By Matt Singer
It wasn’t just the weather that was gloomy at the 61st Cannes Film Festival. By the time the skies above southern France briefly cleared for a few days during the second week of the festival, the international press corps had been infected by a mass plague, not unlike the one portrayed in this opening night selection “Blindness,” done in reverse instead of losing their sight, hundreds of journalists stumbled around in a fog, obliged to do nothing but look, and after 12-plus days of looking at a selection of tasteful, well-made and entirely bleak movies, society’s rules were breaking down into sweaty anarchy. Those waiting in line for press screenings, always ready to devolve into contentious, multilingual shoving matches, were especially cranky. The traditional applause during a film’s closing credits was muted at best, nonexistent or drowned out by boos at the worst. Walking out of a screening on the second Friday morning of Cannes 2008, a colleague turned to me and sighed, “I’m tired, I’m sick of movies, and I’m trapped here.” That sense of imprisonment was no doubt fostered by a Cannes slate that included plenty of people wasting away behind bars, including the opening night selections, Fernando Meirelles’s “Blindness” and Steve McQueen’s “Hunger,” respectively from the competition roster and the Un Certain Regard sidebar.
Of course, no movie held audiences captive longer than “Che,” Steven Soderbergh’s four-and-a-half hour epic about the Latin American revolutionary. Technically two different films, “The Argentine” and “Guerrilla,” (though since neither screened with any opening or closing titles, no one’s quite sure which is which), they played together at Cannes with a brief intermission. Each half informs the other in the first, Che Guevara (played by Benicio Del Toro beneath an assortment of grotty beards) helps lead Cuba’s revolution; in the second, he dies at the helm of a failed one in Bolivia but even in concert, neither seems to give a full portrait of the man.
There’s an urge to call any movie, particularly one about an important historical figure, an “epic,” but Soderbergh’s approach is micro in every way except its length. No attempt is made to explore Cuba or Bolivia or their political realities beyond the parts of it that Guevara sees trudging through their jungles; nor is any attention paid to Guevara’s personal life or those of the thinly fleshed out supporting characters who make up his armies. Though Soderbergh originally intended to depict just the Bolivian segment of the film, before deciding later that the Cuban portion was needed to add the proper context, it’s the first half, with its complex blend of time periods and visual styles, that feels the most fully formed. Though the second film opens with a particularly dramatic flourish of Guevara sneaking into Bolivia through the use of forged papers and an amazing disguise, the rest of it is almost stridently undramatic, a series of sad things happening without warning or context to a bunch of people we don’t know very much about, with Guevara himself largely absent from several longer sequences. The film’s running time is in gross excess of the insight it gives into its subject or his doomed campaign or the questions it raises or the emotions it stirs.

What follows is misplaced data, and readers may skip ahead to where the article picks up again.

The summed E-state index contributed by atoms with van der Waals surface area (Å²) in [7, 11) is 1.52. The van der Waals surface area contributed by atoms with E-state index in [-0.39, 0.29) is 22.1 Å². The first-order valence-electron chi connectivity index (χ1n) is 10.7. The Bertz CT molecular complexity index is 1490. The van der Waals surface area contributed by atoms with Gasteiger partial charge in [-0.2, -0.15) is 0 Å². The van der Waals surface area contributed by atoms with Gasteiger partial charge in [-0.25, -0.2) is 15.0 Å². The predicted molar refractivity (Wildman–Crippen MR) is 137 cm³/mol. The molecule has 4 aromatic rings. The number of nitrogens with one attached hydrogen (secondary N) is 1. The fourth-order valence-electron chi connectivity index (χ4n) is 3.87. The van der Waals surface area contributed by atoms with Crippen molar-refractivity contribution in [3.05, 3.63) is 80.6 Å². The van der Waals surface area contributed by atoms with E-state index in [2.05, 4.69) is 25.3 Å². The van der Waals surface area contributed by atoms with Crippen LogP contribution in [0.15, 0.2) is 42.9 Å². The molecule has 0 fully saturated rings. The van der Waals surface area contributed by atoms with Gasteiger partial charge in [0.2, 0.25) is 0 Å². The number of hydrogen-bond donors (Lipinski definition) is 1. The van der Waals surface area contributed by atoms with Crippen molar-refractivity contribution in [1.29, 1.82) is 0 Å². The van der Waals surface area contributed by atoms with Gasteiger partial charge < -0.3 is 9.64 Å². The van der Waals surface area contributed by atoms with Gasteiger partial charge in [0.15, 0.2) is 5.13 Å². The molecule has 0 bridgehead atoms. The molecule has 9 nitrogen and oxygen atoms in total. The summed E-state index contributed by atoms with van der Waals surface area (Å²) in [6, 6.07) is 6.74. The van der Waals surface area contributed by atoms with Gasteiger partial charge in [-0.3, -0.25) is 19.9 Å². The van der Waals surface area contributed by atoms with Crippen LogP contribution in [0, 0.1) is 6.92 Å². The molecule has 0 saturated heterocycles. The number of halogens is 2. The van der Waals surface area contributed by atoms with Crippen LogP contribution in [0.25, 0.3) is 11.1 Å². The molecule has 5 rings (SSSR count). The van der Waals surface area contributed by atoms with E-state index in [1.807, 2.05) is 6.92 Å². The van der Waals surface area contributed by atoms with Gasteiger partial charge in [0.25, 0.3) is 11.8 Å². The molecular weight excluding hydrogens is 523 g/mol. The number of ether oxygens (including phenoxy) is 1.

A more favorable ratio in a similarly themed film could be found in the “animated documentary” “Waltz With Bashir,” in which the director, Ari Folman, investigates his loss of memory about his time serving in the Israeli army by interviewing the people who knew him then and who shared similar experiences during the Lebanon War of the early 1980s. A little bit “Apocalypse Now” with a dash of “Citizen Kane” (if Kane himself had visited Mr. Bernstein and Jed Leland), told with a visual style somewhere between the psychedelia of “A Scanner Darkly” and the heightened realism of “Chicago 10,” the film manages to explore dark material without getting weighted down by it, and is enriched with a human component that felt missing from many of the competition films I saw. Its haunting ending proved a far better meditation on the sin of inaction than Meirelles’s “Blindness”